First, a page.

Abstract 3166: Unoperated Patients With Severe Symptomatic Aortic Stenosis
BACKGROUND: Limited data is available for patients with symptomatic severe aortic stenosis (AS) who do not undergo aortic valve replacement (AVR). We examined why symptomatic patients with severe AS did not undergo AVR.
METHODS: We reviewed Aurora St. Luke’s Medical Center’s echocardiography database and identified all adult patients with evidence of severe AS (defined as valve area of <1.0 cm2) documented between January 1, 2006 and December 31, 2008. Medical records were reviewed for demographic and clinical characteristics and diagnostic procedures. If AVR was not performed, records were reviewed to determine the reason. Anticipated operative risk for patients who did not undergo AVR was calculated using the logistic EuroSCORE.
RESULTS: Between January 2006 and December 2008, 448 patients had severe AS on echocardiogram. Of these, 115 patients (26%; median age 74 years) underwent AVR. The 333 unoperated patients included 272 patients (82%) over the age of 75 years (median age 84) and 200 patients (60%) who were symptomatic with AS; 308 (92.5%) had multiple comorbidities; 91 (27%) had undergone previous coronary artery bypass grafting; 132 (40%) had heart failure; 46 (14%) had angina pectoris alone; while 30 (9%) had syncope or presyncope (table⇓). For the unoperated patients, median logistic EuroSCORE (mortality %) was significantly lower among asymptomatic than symptomatic patients (33.1% vs. 67.5%, p<0.001). Among asymptomatic patients, the most common reason for not operating was asymptomatic status (90%), while age alone (43%), age and multiple comorbid conditions (50%), and patient refusal (4%) were also cited as reasons for not operating. In another 3%, no reason was cited at all. At a median follow-up of 13 months, only 174 of the 333 (52%) unoperated patients were alive.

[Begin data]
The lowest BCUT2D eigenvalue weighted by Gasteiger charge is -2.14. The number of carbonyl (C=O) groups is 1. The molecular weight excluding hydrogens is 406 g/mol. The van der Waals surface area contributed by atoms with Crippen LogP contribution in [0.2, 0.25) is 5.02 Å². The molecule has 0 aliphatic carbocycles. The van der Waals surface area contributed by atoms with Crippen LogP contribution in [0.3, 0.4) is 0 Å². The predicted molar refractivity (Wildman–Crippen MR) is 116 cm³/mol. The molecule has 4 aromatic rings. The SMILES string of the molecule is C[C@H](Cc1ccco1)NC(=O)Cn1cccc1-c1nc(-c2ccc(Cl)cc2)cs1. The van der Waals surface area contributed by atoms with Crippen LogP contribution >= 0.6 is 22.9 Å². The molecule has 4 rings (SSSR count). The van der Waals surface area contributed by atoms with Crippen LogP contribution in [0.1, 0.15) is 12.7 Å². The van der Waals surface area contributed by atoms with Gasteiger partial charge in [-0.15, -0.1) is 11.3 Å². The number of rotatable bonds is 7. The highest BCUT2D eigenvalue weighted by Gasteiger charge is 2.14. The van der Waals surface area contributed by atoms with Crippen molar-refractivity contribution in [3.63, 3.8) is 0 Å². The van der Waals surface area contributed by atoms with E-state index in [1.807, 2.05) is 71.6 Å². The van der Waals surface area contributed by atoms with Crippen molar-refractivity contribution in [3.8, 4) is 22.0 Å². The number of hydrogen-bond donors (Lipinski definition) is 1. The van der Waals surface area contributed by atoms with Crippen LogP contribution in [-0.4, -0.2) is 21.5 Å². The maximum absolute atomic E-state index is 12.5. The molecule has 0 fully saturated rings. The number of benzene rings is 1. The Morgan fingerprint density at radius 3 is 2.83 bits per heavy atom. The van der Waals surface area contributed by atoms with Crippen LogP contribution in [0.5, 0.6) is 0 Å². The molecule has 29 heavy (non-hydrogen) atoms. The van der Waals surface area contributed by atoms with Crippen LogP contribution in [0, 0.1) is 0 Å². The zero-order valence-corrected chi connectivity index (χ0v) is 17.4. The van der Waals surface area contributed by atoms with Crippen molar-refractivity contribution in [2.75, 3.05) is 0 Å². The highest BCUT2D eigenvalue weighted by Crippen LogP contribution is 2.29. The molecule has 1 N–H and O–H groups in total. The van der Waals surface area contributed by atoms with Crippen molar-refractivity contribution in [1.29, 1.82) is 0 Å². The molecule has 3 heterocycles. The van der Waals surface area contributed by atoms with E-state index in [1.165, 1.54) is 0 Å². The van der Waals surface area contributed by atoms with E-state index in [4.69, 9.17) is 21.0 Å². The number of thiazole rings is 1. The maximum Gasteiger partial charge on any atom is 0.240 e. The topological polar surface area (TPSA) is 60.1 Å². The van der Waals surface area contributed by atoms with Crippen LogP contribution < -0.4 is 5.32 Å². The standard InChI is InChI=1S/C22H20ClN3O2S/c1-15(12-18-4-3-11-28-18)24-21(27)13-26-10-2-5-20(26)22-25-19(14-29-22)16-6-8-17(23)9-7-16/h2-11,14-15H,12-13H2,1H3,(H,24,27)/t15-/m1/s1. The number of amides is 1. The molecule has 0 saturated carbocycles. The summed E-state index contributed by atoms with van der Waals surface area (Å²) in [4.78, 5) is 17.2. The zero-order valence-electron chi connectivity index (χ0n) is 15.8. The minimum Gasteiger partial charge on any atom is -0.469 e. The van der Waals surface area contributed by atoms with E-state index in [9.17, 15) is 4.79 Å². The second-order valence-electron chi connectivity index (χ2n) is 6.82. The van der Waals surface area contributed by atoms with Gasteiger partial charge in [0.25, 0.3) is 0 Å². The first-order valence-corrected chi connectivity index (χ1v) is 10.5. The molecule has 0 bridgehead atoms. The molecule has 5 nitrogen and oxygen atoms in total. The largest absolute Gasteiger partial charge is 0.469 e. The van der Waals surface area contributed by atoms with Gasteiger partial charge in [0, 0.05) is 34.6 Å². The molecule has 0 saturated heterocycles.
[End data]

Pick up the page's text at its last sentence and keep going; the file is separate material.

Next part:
CONCLUSION: Surgery was denied in 60% of patients with severe, symptomatic AS. Older age and multiple comorbidities were the most often cited characteristics of patients denied surgery.